Posterior cingulate cortex is situated at a neuroanatomical crossroads, linking the anterior cingulate cortex (ACC) and other limbic structures, the parietal cortex, and the hippocampus. Lesion and neuroimaging evidence indicates that ACC plays a critical role in task switching (Sohn et al., 2000; Rushworth et al., 2002, 2003; Brass et al., 2005; Crone et al., 2006; Johnston et al., 2007). A combined fMRI/TMS study demonstrated that ACC and posterior supplementary motor area (pSMA) are activated following task switches, and that disrupting pSMA with transcranial magnetic stimulation (TMS) increases delays associated with switching (Rushworth et al., 2002). Moreover, lesions in ACC impair task-switching in monkeys without affecting delayed alternation behavior (i.e., alternating between two food wells without switching tasks, Rushworth et al., 2003).
Supporting these imaging and lesion data, ACC neurons exhibit a strong increase in task-specific preparatory firing following task switches that gradually diminishes on subsequent trials; this effect is not observed in the dorsolateral prefrontal cortex (DLPFC, Johnston et al., 2007). Complementary studies show that neurons in SMA increase spiking following switches (Isoda and Hikosaka, 2007) and alter their firing as a function of task preparation and task set (Hoshi and Tanji, 2004). Neuroimaging studies of humans and monkeys have implicated dorsal lateral prefrontal cortex in task switching as well (Dove et al., 2000; Nakahara et al., 2002; Aron et al., 2004). Finally, single neurons in the parietal lobe encode abstract variables related to task set (Stoet and Snyder, 2004). One possibility is that CGp functionally links frontomedial structures on one hand and parietal structures on the other to effect cognitive control.
Posterior cingulate cortex is distinguished from these other areas by showing reduced neuronal activity following task switches, with gradually increasing firing rates on later trials. This inverse correlation is consistent with the idea that this area mediates cognitive processes that compete with or are silenced by processes that recruit exteroceptive vigilance (Gusnard et al., 2001; Mason et al., 2007; Hayden et al., 2009). Such processes may include forms of attention and arousal, environmental monitoring, memory consolidation, self-referential thought, or even mind wandering (Gusnard et al., 2001; Daselaar et al., 2004; Raichle and Gusnard, 2005; Boly et al., 2007; Mason et al., 2007; Buckner et al., 2008). Whereas the majority of neurophysiological studies have focused on brief, high-amplitude neuronal events, CGp is distinguished by its reliably low amplitude, long-lasting changes in firing rates (Hayden et al., 2008). We have previously suggested that these slow, weak variations in activity may efficiently track important state variables that persist across many trials (Hayden et al., 2008, 2009).
We acknowledge that the present data do not resolve the major controversies surrounding the provenance of switching costs. As noted, switching costs may reflect cognitive control processes associated with task set reconfiguration (Monsell, 2003), memory limitations (Wylie and Allport, 2000; Altmann, 2004), perceptual encoding of the cue (Logan and Bundesen, 2003), priming (Schneider and Logan, 2005; Logan et al., 2007), or activating a new task set (Altmann, 2004). Indeed, the present results, like other task-switching results, are consistent with the idea that neuronal activity in CGp closely tracks vigilance, arousal, or attention – processes that in turn are influenced in a systematic manner by switching between tasks. Nonetheless, the present results implicate CGp, and by extension, the brain’s default network – the poorly understood “dark energy” of the brain (Raichle, 2006) – in the cognitive processes that mediate disengagement from one task to perform another.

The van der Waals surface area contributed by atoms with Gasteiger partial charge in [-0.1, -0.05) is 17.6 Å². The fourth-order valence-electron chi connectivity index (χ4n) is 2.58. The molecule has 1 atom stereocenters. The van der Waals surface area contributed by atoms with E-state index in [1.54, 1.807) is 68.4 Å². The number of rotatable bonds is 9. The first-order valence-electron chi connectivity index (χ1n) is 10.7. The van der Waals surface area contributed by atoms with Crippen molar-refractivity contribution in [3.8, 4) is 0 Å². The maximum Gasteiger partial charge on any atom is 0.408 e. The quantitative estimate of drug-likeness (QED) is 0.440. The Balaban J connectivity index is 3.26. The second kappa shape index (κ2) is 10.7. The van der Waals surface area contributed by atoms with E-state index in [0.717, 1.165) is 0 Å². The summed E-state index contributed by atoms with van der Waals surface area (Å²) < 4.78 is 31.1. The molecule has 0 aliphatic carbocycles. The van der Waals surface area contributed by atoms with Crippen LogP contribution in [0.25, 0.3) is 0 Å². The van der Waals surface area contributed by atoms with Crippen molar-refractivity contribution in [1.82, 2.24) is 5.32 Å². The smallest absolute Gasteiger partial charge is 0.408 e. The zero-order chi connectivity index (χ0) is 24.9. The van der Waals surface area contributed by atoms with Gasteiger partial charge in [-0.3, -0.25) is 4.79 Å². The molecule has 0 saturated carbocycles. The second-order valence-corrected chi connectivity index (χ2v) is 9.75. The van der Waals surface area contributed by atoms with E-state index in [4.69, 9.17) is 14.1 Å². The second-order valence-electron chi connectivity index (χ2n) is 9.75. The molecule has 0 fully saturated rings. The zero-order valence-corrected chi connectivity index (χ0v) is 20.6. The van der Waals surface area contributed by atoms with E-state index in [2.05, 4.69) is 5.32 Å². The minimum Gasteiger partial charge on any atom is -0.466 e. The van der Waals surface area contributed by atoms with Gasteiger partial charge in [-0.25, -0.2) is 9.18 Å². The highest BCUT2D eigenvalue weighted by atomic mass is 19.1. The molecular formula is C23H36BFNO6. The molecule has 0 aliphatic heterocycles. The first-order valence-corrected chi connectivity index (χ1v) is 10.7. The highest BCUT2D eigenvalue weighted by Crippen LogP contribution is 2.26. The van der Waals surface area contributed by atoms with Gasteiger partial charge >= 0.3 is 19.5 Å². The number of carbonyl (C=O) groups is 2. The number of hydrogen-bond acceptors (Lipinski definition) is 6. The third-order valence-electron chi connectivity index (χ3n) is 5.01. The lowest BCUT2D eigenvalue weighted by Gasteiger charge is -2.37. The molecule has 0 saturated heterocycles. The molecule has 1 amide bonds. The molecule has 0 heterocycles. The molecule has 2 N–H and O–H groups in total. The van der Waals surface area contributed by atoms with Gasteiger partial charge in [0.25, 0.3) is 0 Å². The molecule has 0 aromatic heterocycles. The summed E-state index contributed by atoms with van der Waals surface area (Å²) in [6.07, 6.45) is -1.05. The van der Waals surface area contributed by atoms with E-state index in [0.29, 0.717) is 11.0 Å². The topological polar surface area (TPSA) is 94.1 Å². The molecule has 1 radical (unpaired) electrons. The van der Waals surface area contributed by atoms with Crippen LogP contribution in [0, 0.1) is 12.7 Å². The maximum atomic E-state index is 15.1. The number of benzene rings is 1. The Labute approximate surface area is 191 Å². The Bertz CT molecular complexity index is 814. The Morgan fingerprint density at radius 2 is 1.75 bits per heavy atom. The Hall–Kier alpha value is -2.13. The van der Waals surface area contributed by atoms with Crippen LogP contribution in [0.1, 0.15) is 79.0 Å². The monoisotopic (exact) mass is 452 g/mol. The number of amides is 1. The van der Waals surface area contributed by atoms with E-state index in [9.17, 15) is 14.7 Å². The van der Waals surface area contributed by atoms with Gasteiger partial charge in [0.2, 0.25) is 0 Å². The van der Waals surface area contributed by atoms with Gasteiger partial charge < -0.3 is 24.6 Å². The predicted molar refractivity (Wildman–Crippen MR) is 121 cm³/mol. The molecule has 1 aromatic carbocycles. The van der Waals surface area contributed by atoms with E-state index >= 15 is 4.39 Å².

Conflict of Interest Statement
The authors declare that the research was conducted in the absence of any commercial or financial relationships that could be construed as a potential conflict of interest.
We thank Vinod Venkatraman for useful comments in the design of the experiment and the analysis. This work was supported by the National Eye Institute of the National Institutes of Health (grant number EY013496 to Michael L. Platt), by a Fellowship from the Tourette Syndrome Association, and by a K-99 award from the National Institute of Drug Abuse (027718–01) to Benjamin Y. Hayden.
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Keywords: default network, executive function, lateral intraparietal cortex, task-switching
Citation: Hayden BY, Smith DV and Platt ML (2010) Cognitive control signals in posterior cingulate cortex. Front. Hum. Neurosci. 4:223. doi: 10.3389/fnhum.2010.00223
Received: 24 September 2010;
Accepted: 18 November 2010;
Published online: 06 December 2010.
Edited by:Sven Bestmann, University College London, UK
Reviewed by:Bruno B. Averbeck, National Institute of Mental Health, USA
Veit Stuphorn, Johns Hopkins University, USA
Copyright: © 2010 Hayden, Smith and Platt. This is an open-access article subject to an exclusive license agreement between the authors and the Frontiers Research Foundation, which permits unrestricted use, distribution, and reproduction in any medium, provided the original authors and source are credited.
*Correspondence: Benjamin Y. Hayden, Department of Neurobiology, Duke University Medical School, Durham, NC 27710, USA. e-mail: firstname.lastname@example.org